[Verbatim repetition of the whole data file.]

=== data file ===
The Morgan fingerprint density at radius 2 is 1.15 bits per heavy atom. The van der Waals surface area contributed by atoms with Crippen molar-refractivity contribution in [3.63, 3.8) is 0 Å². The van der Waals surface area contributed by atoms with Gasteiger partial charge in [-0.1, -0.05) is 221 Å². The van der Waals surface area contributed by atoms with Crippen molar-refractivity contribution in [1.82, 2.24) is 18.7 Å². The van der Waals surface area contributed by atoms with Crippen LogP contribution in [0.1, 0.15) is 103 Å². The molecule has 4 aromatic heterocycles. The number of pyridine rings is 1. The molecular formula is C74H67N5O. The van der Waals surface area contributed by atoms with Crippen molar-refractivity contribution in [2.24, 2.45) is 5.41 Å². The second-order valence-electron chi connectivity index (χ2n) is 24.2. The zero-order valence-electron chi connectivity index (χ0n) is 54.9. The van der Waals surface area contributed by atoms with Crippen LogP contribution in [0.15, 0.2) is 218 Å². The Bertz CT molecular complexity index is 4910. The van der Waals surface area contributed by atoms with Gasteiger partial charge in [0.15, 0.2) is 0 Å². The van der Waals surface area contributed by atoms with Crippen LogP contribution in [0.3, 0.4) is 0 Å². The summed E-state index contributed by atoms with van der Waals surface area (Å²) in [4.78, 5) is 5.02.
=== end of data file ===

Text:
The Morgan fingerprint density at radius 2 is 1.15 bits per heavy atom. The van der Waals surface area contributed by atoms with Crippen molar-refractivity contribution in [3.63, 3.8) is 0 Å². The van der Waals surface area contributed by atoms with Gasteiger partial charge in [-0.1, -0.05) is 221 Å². The van der Waals surface area contributed by atoms with Crippen molar-refractivity contribution in [1.82, 2.24) is 18.7 Å². The van der Waals surface area contributed by atoms with Crippen LogP contribution in [0.1, 0.15) is 103 Å². The molecule has 4 aromatic heterocycles. The number of pyridine rings is 1. The molecular formula is C74H67N5O. The van der Waals surface area contributed by atoms with Crippen molar-refractivity contribution in [2.24, 2.45) is 5.41 Å². The second-order valence-electron chi connectivity index (χ2n) is 24.2. The zero-order valence-electron chi connectivity index (χ0n) is 54.9. The van der Waals surface area contributed by atoms with Crippen LogP contribution in [0.15, 0.2) is 218 Å². The Bertz CT molecular complexity index is 4910. The van der Waals surface area contributed by atoms with Gasteiger partial charge in [0.15, 0.2) is 0 Å². The van der Waals surface area contributed by atoms with Crippen LogP contribution in [0.3, 0.4) is 0 Å². The summed E-state index contributed by atoms with van der Waals surface area (Å²) in [4.78, 5) is 5.02.